It’s not often that the words ‘breathtaking’ and ‘underpass’ are found next to each other. Probably never, in fact. But on this occasion, it’s entirely merited. A superb example of high-Victorian London architecture is being restored and reopened to the public after more than half a century of neglect.
The Crystal Palace Subway was built in 1865 beneath Crystal Palace Parade to escort first-class passengers from the (now vanished) High Level Station to the Crystal Palace itself. As befitted such important visitors to the exhibition, no expense or lavishness was spared in making sure that crossing a road was as magnificent an experience as possible. The underpass is a forest of decorative brick columns, that fan out at the roof, creating an almost organic environment. There’s a definite Moorish influence to the design, a style trend at the time.
Sadly, following the destruction of the Crystal Place by a fire in 1936, the subway lost its purpose. The elaborate High Level Station was closed in 1954 and demolished in 1961, and the underpass has been at risk ever since, despite being grade II*-listed (for an added frisson, there have long been rumours of abandoned trains bricked up in disused tunnels beneath the old station). Now, nearly 70 years after it was closed to the public, it will be restored to its full pomp, part of wider regeneration plans for the rundown Crystal Palace Park.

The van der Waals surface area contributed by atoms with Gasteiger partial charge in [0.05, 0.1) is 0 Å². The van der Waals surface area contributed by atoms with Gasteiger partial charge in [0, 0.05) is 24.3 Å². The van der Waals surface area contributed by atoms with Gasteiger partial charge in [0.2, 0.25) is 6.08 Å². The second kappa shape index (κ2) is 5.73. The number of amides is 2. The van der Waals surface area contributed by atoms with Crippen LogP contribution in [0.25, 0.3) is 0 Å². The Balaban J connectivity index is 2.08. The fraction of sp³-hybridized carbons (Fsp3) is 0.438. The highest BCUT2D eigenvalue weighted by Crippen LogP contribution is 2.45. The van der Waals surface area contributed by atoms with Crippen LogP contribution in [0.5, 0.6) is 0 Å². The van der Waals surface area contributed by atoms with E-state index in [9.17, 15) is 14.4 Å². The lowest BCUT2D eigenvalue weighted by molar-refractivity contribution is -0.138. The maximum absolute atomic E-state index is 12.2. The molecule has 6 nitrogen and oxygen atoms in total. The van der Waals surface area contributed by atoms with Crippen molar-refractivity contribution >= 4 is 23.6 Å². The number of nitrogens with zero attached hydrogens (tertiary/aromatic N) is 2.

Under the new £3m proposal, the adjacent courtyard will get a new glazed roof (as it had originally), the decorative brickwork will be cleaned and restored and Londoners will finally be able to see this magical place as it would have looked when it greeted visitors to the Crystal Palace in the 1860s. Everyone, come and see the city’s most breathtaking underpass!
Crystal Palace Parade, SE19. For more information on the project, visit the Friends of Crystal Place Subway.
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